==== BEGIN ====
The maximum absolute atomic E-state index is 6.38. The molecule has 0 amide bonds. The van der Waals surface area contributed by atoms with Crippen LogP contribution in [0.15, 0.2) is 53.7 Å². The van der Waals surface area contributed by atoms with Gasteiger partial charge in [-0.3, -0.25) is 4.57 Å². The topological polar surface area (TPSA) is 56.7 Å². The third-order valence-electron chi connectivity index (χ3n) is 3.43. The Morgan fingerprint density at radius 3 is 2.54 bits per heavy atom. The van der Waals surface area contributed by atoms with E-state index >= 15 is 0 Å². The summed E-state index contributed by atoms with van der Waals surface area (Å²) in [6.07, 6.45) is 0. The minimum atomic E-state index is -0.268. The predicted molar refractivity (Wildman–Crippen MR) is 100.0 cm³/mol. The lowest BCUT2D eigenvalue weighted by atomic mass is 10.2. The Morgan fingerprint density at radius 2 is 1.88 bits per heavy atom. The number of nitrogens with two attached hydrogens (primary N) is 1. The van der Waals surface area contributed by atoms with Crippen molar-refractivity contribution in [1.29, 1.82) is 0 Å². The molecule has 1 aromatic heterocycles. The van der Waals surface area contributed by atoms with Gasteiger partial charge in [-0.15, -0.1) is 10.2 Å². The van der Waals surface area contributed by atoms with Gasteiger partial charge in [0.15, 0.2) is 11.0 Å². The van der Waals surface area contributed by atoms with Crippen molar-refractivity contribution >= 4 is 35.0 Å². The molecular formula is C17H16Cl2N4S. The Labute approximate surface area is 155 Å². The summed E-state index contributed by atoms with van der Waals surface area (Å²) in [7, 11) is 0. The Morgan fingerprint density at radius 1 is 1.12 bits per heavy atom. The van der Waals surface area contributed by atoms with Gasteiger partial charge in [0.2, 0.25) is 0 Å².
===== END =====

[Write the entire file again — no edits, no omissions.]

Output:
The maximum absolute atomic E-state index is 6.38. The molecule has 0 amide bonds. The van der Waals surface area contributed by atoms with Crippen LogP contribution in [0.15, 0.2) is 53.7 Å². The van der Waals surface area contributed by atoms with Gasteiger partial charge in [-0.3, -0.25) is 4.57 Å². The topological polar surface area (TPSA) is 56.7 Å². The third-order valence-electron chi connectivity index (χ3n) is 3.43. The Morgan fingerprint density at radius 3 is 2.54 bits per heavy atom. The van der Waals surface area contributed by atoms with E-state index >= 15 is 0 Å². The summed E-state index contributed by atoms with van der Waals surface area (Å²) in [6.07, 6.45) is 0. The minimum atomic E-state index is -0.268. The predicted molar refractivity (Wildman–Crippen MR) is 100.0 cm³/mol. The lowest BCUT2D eigenvalue weighted by atomic mass is 10.2. The Morgan fingerprint density at radius 2 is 1.88 bits per heavy atom. The number of nitrogens with two attached hydrogens (primary N) is 1. The van der Waals surface area contributed by atoms with Crippen molar-refractivity contribution in [1.29, 1.82) is 0 Å². The molecule has 1 aromatic heterocycles. The van der Waals surface area contributed by atoms with Gasteiger partial charge in [-0.15, -0.1) is 10.2 Å². The van der Waals surface area contributed by atoms with Gasteiger partial charge in [0.15, 0.2) is 11.0 Å². The van der Waals surface area contributed by atoms with Crippen molar-refractivity contribution >= 4 is 35.0 Å². The molecular formula is C17H16Cl2N4S. The Labute approximate surface area is 155 Å². The summed E-state index contributed by atoms with van der Waals surface area (Å²) in [7, 11) is 0. The Morgan fingerprint density at radius 1 is 1.12 bits per heavy atom. The van der Waals surface area contributed by atoms with Gasteiger partial charge in [0.2, 0.25) is 0 Å².